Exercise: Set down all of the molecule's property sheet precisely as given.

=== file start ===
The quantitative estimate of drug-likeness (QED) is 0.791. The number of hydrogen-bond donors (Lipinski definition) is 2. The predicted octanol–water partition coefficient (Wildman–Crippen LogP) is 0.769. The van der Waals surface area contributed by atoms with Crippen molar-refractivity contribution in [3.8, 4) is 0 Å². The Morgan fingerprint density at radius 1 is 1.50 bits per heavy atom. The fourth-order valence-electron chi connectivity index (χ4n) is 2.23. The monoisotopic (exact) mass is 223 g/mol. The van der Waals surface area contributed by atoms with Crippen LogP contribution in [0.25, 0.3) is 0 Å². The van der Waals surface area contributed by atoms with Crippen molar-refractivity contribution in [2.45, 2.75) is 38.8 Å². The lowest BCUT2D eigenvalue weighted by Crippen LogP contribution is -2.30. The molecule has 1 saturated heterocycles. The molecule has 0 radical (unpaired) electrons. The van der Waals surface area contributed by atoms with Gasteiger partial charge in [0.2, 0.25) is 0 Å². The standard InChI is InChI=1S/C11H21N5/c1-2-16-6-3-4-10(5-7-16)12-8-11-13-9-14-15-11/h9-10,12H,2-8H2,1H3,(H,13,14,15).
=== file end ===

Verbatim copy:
The quantitative estimate of drug-likeness (QED) is 0.791. The number of hydrogen-bond donors (Lipinski definition) is 2. The predicted octanol–water partition coefficient (Wildman–Crippen LogP) is 0.769. The van der Waals surface area contributed by atoms with Crippen molar-refractivity contribution in [3.8, 4) is 0 Å². The Morgan fingerprint density at radius 1 is 1.50 bits per heavy atom. The fourth-order valence-electron chi connectivity index (χ4n) is 2.23. The monoisotopic (exact) mass is 223 g/mol. The van der Waals surface area contributed by atoms with Crippen LogP contribution in [0.25, 0.3) is 0 Å². The van der Waals surface area contributed by atoms with Crippen molar-refractivity contribution in [2.45, 2.75) is 38.8 Å². The lowest BCUT2D eigenvalue weighted by Crippen LogP contribution is -2.30. The molecule has 1 saturated heterocycles. The molecule has 0 radical (unpaired) electrons. The van der Waals surface area contributed by atoms with Gasteiger partial charge in [0.2, 0.25) is 0 Å². The standard InChI is InChI=1S/C11H21N5/c1-2-16-6-3-4-10(5-7-16)12-8-11-13-9-14-15-11/h9-10,12H,2-8H2,1H3,(H,13,14,15).